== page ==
Quality vs. quantity in college baseball

Fred Jeter | 5/18/2019, 6 a.m.
If readers can’t find many articles about black college baseball players in Virginia, there’s a good reason why.

If readers can’t find many articles about black college baseball players in Virginia, there’s a good reason why.

There are few African-American players to write about.       

If you add up all the black players at Virginia’s NCAA Division I schools, you’d barely collect enough to make a single lineup.

This isn’t startling news. On the major league level, only about 10 percent of players are African-American, born in the United States.

Trickling down to the college level, it’s less than 5 percent — not much different than such “suburban sports” teams as golf, tennis, soccer, lacrosse and swimming.

Several of Virginia’s Division I schools have no black players on their approximate 30-man rosters. The exceptions would be HBCU Norfolk State University and outlier Longwood University in Farmville.

Despite a lack of quantity, there is no lack of quality among black athletes gracing the college ballyards.

Here’s a look at a few black players as conference tournaments near.

Alsander Womack (Norfolk State University): The son of former big leaguer Tony Womack ranks with the MEAC’s most dominant performers. Through games of May 10, the 210-pound sophomore second baseman from Charlotte was hitting .394, with two homers, 10 doubles, 29 runs batted in and 10 stolen bases.

Like father, like son. Tony Womack, a Danville native, played in the majors for 13 seasons and was a member of the 2001 World Series champion Arizona Diamondbacks.

Brandon Henson (Virginia Commonwealth University): The fleet outfielder from Ohio adds plenty of pop to the Rams’ lineup. Starting about half the games, Henson was hitting .289, with five homers, five doubles and a triple, with 15 RBI. His five homers came in just 97 at bats; by contrast, team homerun leader Zac Ching has six homers in 208 at bats.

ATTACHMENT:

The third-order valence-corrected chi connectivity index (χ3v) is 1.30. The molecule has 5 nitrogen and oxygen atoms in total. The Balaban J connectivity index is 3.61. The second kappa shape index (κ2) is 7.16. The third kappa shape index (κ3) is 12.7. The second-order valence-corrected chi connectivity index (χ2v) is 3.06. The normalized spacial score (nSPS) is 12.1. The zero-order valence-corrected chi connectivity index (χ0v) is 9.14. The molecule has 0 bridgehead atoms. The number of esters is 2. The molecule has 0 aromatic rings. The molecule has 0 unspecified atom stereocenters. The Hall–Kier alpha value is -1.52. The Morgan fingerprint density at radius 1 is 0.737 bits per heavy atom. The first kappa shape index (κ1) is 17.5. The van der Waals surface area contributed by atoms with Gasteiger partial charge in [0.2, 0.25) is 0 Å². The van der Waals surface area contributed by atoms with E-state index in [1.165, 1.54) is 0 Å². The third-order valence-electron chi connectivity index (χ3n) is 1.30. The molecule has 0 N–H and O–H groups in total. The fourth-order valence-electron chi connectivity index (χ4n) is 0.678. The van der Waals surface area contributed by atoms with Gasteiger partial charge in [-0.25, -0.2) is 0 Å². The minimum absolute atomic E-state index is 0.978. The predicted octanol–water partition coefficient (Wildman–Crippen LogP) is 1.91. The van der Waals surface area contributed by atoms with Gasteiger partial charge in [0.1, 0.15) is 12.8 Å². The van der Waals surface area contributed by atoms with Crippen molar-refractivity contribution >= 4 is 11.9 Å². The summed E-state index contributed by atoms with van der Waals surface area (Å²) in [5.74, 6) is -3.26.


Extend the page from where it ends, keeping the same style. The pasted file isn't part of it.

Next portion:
Before transferring to VCU, Henson set the career homer record at Sinclair College in Ohio.

Anthony Forte (University of Richmond): The left-handed swinging junior outfielder from Illinois is power personified for the Spiders. At 6-foot-2, 210-pounds, Forte leads UR with 10 homers and 46 RBI. He also has 13 doubles, a triple and has been walked 30 times.

Cayman Richardson (University of Virginia): The versatile junior arrived in Charlottesville with glowing credentials. He helped Hanover High School to three straight state championships and was a first team, All-State shortstop as a senior.

For U.Va., Richardson splits time between the infield and outfield while hitting .264 with 12 doubles.

Jonah Seagears (Virginia Tech): From Gainesville, Fla., the freshman infielder chose baseball over football after having options in each. At Battlefield High School, he was an All-Region wide receiver, defensive back and punt returner.

In 29 baseball games for Tech, including 10 starts, he is hitting .250 and promises to be a bona fide stolen base threat.

Trevon Dabney (James Madison University): The freshman third baseman from Douglassville, Pa., needed no rookie internship in Harrisonburg. Offering power plus speed, Dabney is among the Dukes’ leaders in average (.305), homers (six), RBI (24), stolen bases (12) and in the dubious category of being hit by a pitch — 20 times.

Brady Acker (George Mason University): The senior outfielder from Columbia, Md., is a four-season regular. Acker’s stats include a .291 average, six homers, 10 doubles, 17 RBI and 7-for-7 in stolen bases.

Antwaun Tucker (Longwood University): The talented shortstop from Chase City has some impressive bloodlines that flow through Farmville. His uncle is former Lancer Michael Tucker, who played 17 seasons in the big leagues after being a first round draft choice in 1992.

Tucker is living up to the family name. He is hitting .296, has 12 steals in 12 tries and is among the career leaders with 11 triples.

Another Lancer with big league history is pitcher Pedro Astacio Jr., son of former big league hurler Pedro Astacio Sr.

In all, Longwood has seven players of color, by far the most in the state, other than Norfolk State University.

History lesson: The list of African-American big league players coming through Virginia colleges is short, but impressive. The group includes Franklin Stubbs (Virginia Tech), Al Bumbry (Virginia State University), Brian Jordan (UR) and Larry Doby (Virginia Union University).

Doby, who became the American League’s first black player in 1947, attended VUU in the early 1940s. He played Panthers basketball, however, not baseball.